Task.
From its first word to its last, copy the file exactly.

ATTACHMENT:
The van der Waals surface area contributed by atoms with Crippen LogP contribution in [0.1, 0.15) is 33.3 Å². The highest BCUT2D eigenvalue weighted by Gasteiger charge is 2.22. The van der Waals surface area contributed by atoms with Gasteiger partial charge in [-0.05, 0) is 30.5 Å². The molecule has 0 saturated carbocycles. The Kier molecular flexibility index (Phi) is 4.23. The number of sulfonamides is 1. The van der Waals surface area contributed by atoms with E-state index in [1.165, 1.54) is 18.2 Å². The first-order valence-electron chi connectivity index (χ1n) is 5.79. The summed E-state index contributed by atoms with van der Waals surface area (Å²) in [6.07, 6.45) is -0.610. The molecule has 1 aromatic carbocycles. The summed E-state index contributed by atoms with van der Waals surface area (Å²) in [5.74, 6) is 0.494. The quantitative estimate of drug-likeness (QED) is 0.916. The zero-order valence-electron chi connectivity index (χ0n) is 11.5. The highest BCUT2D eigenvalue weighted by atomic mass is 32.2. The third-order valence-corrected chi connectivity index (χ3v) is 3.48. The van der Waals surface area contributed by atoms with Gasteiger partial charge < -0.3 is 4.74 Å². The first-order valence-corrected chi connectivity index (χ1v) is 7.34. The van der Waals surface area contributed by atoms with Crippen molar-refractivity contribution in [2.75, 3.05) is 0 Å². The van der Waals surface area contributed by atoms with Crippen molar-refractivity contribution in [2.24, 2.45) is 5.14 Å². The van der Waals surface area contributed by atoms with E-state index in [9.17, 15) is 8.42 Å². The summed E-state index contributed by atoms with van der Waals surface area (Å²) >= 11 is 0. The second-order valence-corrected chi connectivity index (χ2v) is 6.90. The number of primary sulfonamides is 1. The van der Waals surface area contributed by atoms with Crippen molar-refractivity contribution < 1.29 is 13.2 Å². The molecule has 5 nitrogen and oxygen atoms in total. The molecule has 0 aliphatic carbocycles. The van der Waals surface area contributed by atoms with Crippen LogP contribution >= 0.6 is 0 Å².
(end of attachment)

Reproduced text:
The van der Waals surface area contributed by atoms with Crippen LogP contribution in [0.1, 0.15) is 33.3 Å². The highest BCUT2D eigenvalue weighted by Gasteiger charge is 2.22. The van der Waals surface area contributed by atoms with Gasteiger partial charge in [-0.05, 0) is 30.5 Å². The molecule has 0 saturated carbocycles. The Kier molecular flexibility index (Phi) is 4.23. The number of sulfonamides is 1. The van der Waals surface area contributed by atoms with E-state index in [1.165, 1.54) is 18.2 Å². The first-order valence-electron chi connectivity index (χ1n) is 5.79. The summed E-state index contributed by atoms with van der Waals surface area (Å²) in [6.07, 6.45) is -0.610. The molecule has 1 aromatic carbocycles. The summed E-state index contributed by atoms with van der Waals surface area (Å²) in [5.74, 6) is 0.494. The quantitative estimate of drug-likeness (QED) is 0.916. The zero-order valence-electron chi connectivity index (χ0n) is 11.5. The highest BCUT2D eigenvalue weighted by atomic mass is 32.2. The third-order valence-corrected chi connectivity index (χ3v) is 3.48. The van der Waals surface area contributed by atoms with Gasteiger partial charge < -0.3 is 4.74 Å². The first-order valence-corrected chi connectivity index (χ1v) is 7.34. The van der Waals surface area contributed by atoms with Crippen molar-refractivity contribution in [2.75, 3.05) is 0 Å². The van der Waals surface area contributed by atoms with Crippen molar-refractivity contribution in [2.24, 2.45) is 5.14 Å². The van der Waals surface area contributed by atoms with E-state index in [9.17, 15) is 8.42 Å². The summed E-state index contributed by atoms with van der Waals surface area (Å²) >= 11 is 0. The second-order valence-corrected chi connectivity index (χ2v) is 6.90. The number of primary sulfonamides is 1. The van der Waals surface area contributed by atoms with Crippen molar-refractivity contribution < 1.29 is 13.2 Å². The molecule has 5 nitrogen and oxygen atoms in total. The molecule has 0 aliphatic carbocycles. The van der Waals surface area contributed by atoms with Crippen LogP contribution >= 0.6 is 0 Å².